Abstract: The essay clarifies the relationship between Locke's political and his religious thought. To the extent that Locke's political thought is an outgrowth of a particular strand of Christianity, its claims to universality would be significantly diminished. Several plausible interpretations of his political thought rely on his religiosity. Others maintain that this religiosity was a façade. Close attention to Locke's analysis of the Hebrew text of Gen. 1:28 unambiguously points to a critique of the Bible on semantic grounds. Locke subtly argues that the wording of the Bible makes the interpretation of scripture by scripture alone impossible. The fact that Locke goes out of his way to critique the Bible refutes interpretations of Locke's thought that rely on his religiosity and reestablishes the universalist claims of his political thought. [Cambridge Journals]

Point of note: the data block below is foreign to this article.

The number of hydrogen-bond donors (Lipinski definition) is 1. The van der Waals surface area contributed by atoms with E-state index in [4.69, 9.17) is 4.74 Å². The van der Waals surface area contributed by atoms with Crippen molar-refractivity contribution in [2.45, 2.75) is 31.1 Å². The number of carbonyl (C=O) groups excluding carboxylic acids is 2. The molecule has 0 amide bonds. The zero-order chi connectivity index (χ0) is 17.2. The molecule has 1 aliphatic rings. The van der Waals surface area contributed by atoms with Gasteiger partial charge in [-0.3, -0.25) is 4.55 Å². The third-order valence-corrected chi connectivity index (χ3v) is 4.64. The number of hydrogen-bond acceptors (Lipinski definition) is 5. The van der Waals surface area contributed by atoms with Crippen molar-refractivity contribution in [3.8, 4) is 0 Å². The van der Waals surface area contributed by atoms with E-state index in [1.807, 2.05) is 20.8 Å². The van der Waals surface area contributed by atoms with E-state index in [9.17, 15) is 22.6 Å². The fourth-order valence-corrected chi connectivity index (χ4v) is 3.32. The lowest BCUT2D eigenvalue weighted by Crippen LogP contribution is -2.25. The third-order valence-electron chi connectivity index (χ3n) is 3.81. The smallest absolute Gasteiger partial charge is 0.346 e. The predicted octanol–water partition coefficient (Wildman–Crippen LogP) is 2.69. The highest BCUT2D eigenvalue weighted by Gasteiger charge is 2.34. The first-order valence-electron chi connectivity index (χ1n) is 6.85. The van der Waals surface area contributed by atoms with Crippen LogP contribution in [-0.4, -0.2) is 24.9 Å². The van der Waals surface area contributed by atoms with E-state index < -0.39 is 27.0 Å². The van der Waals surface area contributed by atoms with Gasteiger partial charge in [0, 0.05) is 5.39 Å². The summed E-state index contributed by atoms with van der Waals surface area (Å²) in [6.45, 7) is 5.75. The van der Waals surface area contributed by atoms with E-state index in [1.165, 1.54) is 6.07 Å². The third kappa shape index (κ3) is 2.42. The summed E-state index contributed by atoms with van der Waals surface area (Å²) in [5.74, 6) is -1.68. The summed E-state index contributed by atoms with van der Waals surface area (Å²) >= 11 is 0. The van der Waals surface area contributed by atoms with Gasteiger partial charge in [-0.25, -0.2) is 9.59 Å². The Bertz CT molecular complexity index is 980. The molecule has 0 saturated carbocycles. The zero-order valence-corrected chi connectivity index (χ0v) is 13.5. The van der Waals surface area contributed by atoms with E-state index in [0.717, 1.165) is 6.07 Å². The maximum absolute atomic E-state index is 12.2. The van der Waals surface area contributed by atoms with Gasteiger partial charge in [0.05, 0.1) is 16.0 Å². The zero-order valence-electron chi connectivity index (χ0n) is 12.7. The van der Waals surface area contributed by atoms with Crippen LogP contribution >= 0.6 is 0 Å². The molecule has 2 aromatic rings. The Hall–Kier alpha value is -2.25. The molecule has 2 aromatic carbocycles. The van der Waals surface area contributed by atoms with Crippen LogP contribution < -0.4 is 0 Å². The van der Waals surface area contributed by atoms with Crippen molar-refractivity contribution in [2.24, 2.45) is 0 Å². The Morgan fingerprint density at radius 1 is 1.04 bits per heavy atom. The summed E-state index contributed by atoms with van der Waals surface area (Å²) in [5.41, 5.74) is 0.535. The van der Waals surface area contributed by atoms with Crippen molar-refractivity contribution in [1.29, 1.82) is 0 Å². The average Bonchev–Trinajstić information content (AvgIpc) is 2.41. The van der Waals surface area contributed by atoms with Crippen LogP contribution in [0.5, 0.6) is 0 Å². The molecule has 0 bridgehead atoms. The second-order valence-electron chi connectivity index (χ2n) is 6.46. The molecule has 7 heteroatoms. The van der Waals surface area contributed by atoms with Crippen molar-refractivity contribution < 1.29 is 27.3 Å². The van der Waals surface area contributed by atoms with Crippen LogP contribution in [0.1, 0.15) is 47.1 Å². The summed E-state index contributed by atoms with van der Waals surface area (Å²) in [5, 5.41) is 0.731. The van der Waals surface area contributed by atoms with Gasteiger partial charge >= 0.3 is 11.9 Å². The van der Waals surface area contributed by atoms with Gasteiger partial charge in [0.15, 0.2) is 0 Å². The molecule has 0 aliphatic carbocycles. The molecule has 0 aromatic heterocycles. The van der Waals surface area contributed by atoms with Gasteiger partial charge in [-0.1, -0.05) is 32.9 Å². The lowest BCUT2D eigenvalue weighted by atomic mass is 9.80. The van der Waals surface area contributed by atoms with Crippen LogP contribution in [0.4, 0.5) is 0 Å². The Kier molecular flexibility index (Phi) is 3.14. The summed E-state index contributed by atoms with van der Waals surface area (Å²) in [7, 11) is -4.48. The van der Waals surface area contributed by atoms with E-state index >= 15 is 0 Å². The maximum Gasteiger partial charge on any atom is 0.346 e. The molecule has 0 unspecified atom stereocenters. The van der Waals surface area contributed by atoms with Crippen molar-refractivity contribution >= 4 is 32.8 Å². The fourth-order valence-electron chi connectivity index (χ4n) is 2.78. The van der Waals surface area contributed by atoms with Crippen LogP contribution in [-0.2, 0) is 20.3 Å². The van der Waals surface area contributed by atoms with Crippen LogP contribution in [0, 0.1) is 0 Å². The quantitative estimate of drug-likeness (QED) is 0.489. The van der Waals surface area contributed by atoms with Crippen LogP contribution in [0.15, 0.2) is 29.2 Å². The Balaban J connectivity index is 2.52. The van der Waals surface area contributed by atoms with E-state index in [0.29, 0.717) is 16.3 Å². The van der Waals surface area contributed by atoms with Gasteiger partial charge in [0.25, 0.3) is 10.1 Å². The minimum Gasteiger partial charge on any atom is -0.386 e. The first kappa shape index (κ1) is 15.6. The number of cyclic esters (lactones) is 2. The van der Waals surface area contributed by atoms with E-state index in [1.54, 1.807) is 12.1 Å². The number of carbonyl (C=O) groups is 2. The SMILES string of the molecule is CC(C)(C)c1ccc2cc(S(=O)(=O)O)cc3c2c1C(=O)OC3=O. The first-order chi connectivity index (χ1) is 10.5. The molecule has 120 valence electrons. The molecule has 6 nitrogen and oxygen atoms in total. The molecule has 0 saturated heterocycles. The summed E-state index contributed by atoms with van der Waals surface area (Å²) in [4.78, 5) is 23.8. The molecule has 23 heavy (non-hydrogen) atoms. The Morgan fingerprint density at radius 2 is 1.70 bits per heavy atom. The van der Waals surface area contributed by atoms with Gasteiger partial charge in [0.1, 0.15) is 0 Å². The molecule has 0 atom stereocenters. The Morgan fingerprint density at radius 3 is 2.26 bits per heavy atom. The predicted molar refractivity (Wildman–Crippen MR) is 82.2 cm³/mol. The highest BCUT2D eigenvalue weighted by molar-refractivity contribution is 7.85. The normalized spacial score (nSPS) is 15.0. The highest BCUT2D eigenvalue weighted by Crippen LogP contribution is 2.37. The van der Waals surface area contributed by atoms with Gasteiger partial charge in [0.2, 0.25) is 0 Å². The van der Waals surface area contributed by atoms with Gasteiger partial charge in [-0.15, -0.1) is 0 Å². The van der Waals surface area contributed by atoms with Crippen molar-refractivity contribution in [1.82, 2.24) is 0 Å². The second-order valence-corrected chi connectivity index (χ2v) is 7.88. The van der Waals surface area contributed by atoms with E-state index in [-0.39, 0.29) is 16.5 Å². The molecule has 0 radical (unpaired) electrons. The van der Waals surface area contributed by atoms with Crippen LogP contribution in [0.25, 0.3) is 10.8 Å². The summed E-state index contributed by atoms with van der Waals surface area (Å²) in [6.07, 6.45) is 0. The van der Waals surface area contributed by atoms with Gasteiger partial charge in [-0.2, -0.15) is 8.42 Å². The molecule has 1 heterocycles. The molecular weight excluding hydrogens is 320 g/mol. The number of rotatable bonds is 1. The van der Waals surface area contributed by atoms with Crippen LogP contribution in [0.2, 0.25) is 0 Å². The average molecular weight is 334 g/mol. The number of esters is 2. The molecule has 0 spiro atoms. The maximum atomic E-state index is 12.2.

Political Theory Within Political Science, PS: Political Science and Politics 44, no. 3 (July 2011): 565–70.

Abstract: This article addresses Andrew Rehfeld's attempt to ensure a place for political theory within political science, which he does partly by showing how political theory fits into a defensible definition of political science and partly by excluding much political theory from the discipline in order to safeguard the rest. His account of what the discipline should comprehend is overly narrow, however, and does not serve the interests of the sorts of political theory he strongly believes are worth doing. I argue instead that political science must be defined by its subject matter alone, and that political theory's contribution to this subject matter must be defended. [Cambridge Journals]

Aristotelian Kingship and Lockean Prerogative, in Recovering Reason: Essays in Honor of Thomas L. Pangle, ed. Timothy Burns (New York: Lexington Press, 2010).